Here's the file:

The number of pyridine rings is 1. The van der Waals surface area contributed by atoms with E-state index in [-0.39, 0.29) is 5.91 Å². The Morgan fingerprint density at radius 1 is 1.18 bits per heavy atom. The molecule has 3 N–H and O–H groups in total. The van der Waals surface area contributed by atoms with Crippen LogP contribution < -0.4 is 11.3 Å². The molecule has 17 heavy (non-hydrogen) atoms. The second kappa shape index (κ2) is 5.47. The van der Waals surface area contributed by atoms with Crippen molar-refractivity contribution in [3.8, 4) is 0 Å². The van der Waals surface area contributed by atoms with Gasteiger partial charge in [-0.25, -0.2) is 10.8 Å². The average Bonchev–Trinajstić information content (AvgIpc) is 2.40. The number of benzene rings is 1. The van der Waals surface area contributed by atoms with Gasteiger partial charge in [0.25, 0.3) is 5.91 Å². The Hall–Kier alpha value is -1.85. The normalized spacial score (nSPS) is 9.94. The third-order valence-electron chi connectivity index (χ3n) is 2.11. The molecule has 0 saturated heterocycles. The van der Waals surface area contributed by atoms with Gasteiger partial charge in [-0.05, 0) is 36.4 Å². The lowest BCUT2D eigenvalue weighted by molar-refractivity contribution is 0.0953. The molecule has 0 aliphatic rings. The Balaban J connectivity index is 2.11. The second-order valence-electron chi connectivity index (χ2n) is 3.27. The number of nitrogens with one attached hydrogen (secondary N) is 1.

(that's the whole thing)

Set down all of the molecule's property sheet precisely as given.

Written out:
The number of pyridine rings is 1. The van der Waals surface area contributed by atoms with E-state index in [-0.39, 0.29) is 5.91 Å². The Morgan fingerprint density at radius 1 is 1.18 bits per heavy atom. The molecule has 3 N–H and O–H groups in total. The van der Waals surface area contributed by atoms with Crippen LogP contribution < -0.4 is 11.3 Å². The molecule has 17 heavy (non-hydrogen) atoms. The second kappa shape index (κ2) is 5.47. The van der Waals surface area contributed by atoms with Crippen molar-refractivity contribution in [3.8, 4) is 0 Å². The van der Waals surface area contributed by atoms with Gasteiger partial charge in [-0.25, -0.2) is 10.8 Å². The average Bonchev–Trinajstić information content (AvgIpc) is 2.40. The number of benzene rings is 1. The van der Waals surface area contributed by atoms with Gasteiger partial charge in [0.25, 0.3) is 5.91 Å². The Hall–Kier alpha value is -1.85. The normalized spacial score (nSPS) is 9.94. The third-order valence-electron chi connectivity index (χ3n) is 2.11. The molecule has 0 saturated heterocycles. The van der Waals surface area contributed by atoms with Gasteiger partial charge in [-0.05, 0) is 36.4 Å². The lowest BCUT2D eigenvalue weighted by molar-refractivity contribution is 0.0953. The molecule has 0 aliphatic rings. The Balaban J connectivity index is 2.11. The second-order valence-electron chi connectivity index (χ2n) is 3.27. The number of nitrogens with one attached hydrogen (secondary N) is 1.